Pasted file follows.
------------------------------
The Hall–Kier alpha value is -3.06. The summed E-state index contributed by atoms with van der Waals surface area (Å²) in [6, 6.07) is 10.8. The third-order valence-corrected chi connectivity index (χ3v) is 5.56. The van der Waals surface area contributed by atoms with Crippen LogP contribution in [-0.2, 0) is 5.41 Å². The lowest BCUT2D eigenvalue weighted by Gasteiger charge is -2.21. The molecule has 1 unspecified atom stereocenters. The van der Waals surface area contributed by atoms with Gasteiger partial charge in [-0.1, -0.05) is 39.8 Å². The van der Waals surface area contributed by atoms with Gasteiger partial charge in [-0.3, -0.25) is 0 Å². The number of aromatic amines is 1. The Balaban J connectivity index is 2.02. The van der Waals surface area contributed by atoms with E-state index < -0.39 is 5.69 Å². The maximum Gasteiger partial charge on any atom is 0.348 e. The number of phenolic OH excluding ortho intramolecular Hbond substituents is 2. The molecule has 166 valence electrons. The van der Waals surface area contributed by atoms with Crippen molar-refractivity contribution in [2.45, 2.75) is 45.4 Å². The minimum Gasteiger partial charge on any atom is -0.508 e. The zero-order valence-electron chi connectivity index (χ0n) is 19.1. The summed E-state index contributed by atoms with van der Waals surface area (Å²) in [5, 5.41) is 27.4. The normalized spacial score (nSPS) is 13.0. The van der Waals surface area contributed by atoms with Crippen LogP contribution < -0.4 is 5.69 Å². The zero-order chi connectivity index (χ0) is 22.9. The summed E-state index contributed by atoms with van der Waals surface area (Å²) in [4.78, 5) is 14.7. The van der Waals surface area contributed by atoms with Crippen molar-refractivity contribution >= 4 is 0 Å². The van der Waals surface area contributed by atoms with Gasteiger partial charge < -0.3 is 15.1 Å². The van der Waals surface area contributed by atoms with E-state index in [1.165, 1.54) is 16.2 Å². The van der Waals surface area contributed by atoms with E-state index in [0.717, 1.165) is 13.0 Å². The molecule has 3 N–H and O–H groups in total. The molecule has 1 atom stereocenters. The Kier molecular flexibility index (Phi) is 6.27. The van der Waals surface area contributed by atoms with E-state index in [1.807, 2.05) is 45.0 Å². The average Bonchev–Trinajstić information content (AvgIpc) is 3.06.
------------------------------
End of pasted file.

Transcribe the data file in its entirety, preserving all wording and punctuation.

The Hall–Kier alpha value is -3.06. The summed E-state index contributed by atoms with van der Waals surface area (Å²) in [6, 6.07) is 10.8. The third-order valence-corrected chi connectivity index (χ3v) is 5.56. The van der Waals surface area contributed by atoms with Crippen LogP contribution in [-0.2, 0) is 5.41 Å². The lowest BCUT2D eigenvalue weighted by Gasteiger charge is -2.21. The molecule has 1 unspecified atom stereocenters. The van der Waals surface area contributed by atoms with Gasteiger partial charge in [-0.1, -0.05) is 39.8 Å². The van der Waals surface area contributed by atoms with Gasteiger partial charge in [-0.3, -0.25) is 0 Å². The number of aromatic amines is 1. The Balaban J connectivity index is 2.02. The van der Waals surface area contributed by atoms with E-state index < -0.39 is 5.69 Å². The maximum Gasteiger partial charge on any atom is 0.348 e. The number of phenolic OH excluding ortho intramolecular Hbond substituents is 2. The molecule has 166 valence electrons. The van der Waals surface area contributed by atoms with Crippen molar-refractivity contribution in [2.45, 2.75) is 45.4 Å². The minimum Gasteiger partial charge on any atom is -0.508 e. The zero-order valence-electron chi connectivity index (χ0n) is 19.1. The summed E-state index contributed by atoms with van der Waals surface area (Å²) in [5, 5.41) is 27.4. The normalized spacial score (nSPS) is 13.0. The van der Waals surface area contributed by atoms with Crippen LogP contribution < -0.4 is 5.69 Å². The zero-order chi connectivity index (χ0) is 22.9. The summed E-state index contributed by atoms with van der Waals surface area (Å²) in [4.78, 5) is 14.7. The van der Waals surface area contributed by atoms with Crippen molar-refractivity contribution >= 4 is 0 Å². The van der Waals surface area contributed by atoms with Gasteiger partial charge < -0.3 is 15.1 Å². The van der Waals surface area contributed by atoms with E-state index in [1.165, 1.54) is 16.2 Å². The van der Waals surface area contributed by atoms with E-state index in [0.717, 1.165) is 13.0 Å². The molecule has 3 N–H and O–H groups in total. The molecule has 1 atom stereocenters. The Kier molecular flexibility index (Phi) is 6.27. The van der Waals surface area contributed by atoms with E-state index in [1.807, 2.05) is 45.0 Å². The average Bonchev–Trinajstić information content (AvgIpc) is 3.06.